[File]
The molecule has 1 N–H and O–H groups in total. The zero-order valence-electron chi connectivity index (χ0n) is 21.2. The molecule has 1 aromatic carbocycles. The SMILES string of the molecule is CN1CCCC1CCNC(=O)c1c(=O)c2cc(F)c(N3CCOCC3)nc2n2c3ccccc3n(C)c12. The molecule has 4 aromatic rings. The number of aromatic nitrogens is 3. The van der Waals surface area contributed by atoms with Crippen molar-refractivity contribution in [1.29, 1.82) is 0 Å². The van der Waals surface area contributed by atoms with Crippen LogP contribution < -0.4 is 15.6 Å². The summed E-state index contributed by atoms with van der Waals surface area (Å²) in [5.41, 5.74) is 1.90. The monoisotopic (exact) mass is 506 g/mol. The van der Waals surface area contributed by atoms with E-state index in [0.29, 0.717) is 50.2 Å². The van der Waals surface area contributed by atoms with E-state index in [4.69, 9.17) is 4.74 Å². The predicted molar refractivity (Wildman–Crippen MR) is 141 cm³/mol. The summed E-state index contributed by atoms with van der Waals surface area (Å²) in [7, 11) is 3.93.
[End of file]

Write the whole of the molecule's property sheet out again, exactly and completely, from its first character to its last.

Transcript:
The molecule has 1 N–H and O–H groups in total. The zero-order valence-electron chi connectivity index (χ0n) is 21.2. The molecule has 1 aromatic carbocycles. The SMILES string of the molecule is CN1CCCC1CCNC(=O)c1c(=O)c2cc(F)c(N3CCOCC3)nc2n2c3ccccc3n(C)c12. The molecule has 4 aromatic rings. The number of aromatic nitrogens is 3. The van der Waals surface area contributed by atoms with Crippen molar-refractivity contribution in [1.29, 1.82) is 0 Å². The van der Waals surface area contributed by atoms with Crippen LogP contribution < -0.4 is 15.6 Å². The summed E-state index contributed by atoms with van der Waals surface area (Å²) in [5.41, 5.74) is 1.90. The monoisotopic (exact) mass is 506 g/mol. The van der Waals surface area contributed by atoms with E-state index in [0.29, 0.717) is 50.2 Å². The van der Waals surface area contributed by atoms with E-state index in [4.69, 9.17) is 4.74 Å². The predicted molar refractivity (Wildman–Crippen MR) is 141 cm³/mol. The summed E-state index contributed by atoms with van der Waals surface area (Å²) in [7, 11) is 3.93.